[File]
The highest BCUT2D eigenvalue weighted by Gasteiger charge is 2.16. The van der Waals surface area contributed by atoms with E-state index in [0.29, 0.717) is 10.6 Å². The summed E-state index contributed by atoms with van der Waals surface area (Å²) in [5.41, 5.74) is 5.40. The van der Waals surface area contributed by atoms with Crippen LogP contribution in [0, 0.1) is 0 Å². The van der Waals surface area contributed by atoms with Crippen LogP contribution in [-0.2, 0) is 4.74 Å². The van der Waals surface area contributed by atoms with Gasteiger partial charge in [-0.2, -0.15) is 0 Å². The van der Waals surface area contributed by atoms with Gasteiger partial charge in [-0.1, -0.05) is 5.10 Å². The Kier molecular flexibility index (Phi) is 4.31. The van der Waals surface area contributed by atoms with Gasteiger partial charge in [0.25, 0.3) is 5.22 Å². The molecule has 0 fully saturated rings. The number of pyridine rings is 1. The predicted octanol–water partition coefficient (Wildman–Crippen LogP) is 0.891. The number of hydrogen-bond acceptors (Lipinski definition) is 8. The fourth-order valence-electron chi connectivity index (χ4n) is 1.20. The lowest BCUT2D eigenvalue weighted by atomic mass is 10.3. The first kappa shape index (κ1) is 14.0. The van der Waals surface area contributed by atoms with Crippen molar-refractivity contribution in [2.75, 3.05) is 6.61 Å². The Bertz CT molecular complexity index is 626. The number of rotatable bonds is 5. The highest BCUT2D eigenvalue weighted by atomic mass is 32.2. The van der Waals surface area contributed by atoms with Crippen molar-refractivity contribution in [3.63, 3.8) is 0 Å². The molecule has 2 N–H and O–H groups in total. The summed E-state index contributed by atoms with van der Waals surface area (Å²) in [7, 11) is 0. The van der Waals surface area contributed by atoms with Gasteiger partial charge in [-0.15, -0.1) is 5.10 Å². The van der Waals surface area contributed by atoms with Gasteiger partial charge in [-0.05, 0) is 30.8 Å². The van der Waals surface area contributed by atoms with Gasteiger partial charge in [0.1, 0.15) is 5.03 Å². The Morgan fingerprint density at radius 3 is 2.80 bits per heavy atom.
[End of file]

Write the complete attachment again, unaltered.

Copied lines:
The highest BCUT2D eigenvalue weighted by Gasteiger charge is 2.16. The van der Waals surface area contributed by atoms with E-state index in [0.29, 0.717) is 10.6 Å². The summed E-state index contributed by atoms with van der Waals surface area (Å²) in [5.41, 5.74) is 5.40. The van der Waals surface area contributed by atoms with Crippen LogP contribution in [0, 0.1) is 0 Å². The van der Waals surface area contributed by atoms with Crippen LogP contribution in [-0.2, 0) is 4.74 Å². The van der Waals surface area contributed by atoms with Gasteiger partial charge in [-0.2, -0.15) is 0 Å². The van der Waals surface area contributed by atoms with Gasteiger partial charge in [-0.1, -0.05) is 5.10 Å². The Kier molecular flexibility index (Phi) is 4.31. The van der Waals surface area contributed by atoms with Gasteiger partial charge in [0.25, 0.3) is 5.22 Å². The molecule has 0 fully saturated rings. The number of pyridine rings is 1. The predicted octanol–water partition coefficient (Wildman–Crippen LogP) is 0.891. The number of hydrogen-bond acceptors (Lipinski definition) is 8. The fourth-order valence-electron chi connectivity index (χ4n) is 1.20. The lowest BCUT2D eigenvalue weighted by atomic mass is 10.3. The first kappa shape index (κ1) is 14.0. The van der Waals surface area contributed by atoms with Crippen molar-refractivity contribution in [2.75, 3.05) is 6.61 Å². The Bertz CT molecular complexity index is 626. The number of rotatable bonds is 5. The highest BCUT2D eigenvalue weighted by atomic mass is 32.2. The van der Waals surface area contributed by atoms with Crippen molar-refractivity contribution in [3.63, 3.8) is 0 Å². The molecule has 2 N–H and O–H groups in total. The summed E-state index contributed by atoms with van der Waals surface area (Å²) in [7, 11) is 0. The van der Waals surface area contributed by atoms with Gasteiger partial charge in [-0.15, -0.1) is 5.10 Å². The van der Waals surface area contributed by atoms with Gasteiger partial charge in [-0.05, 0) is 30.8 Å². The van der Waals surface area contributed by atoms with Gasteiger partial charge in [0.1, 0.15) is 5.03 Å². The Morgan fingerprint density at radius 3 is 2.80 bits per heavy atom.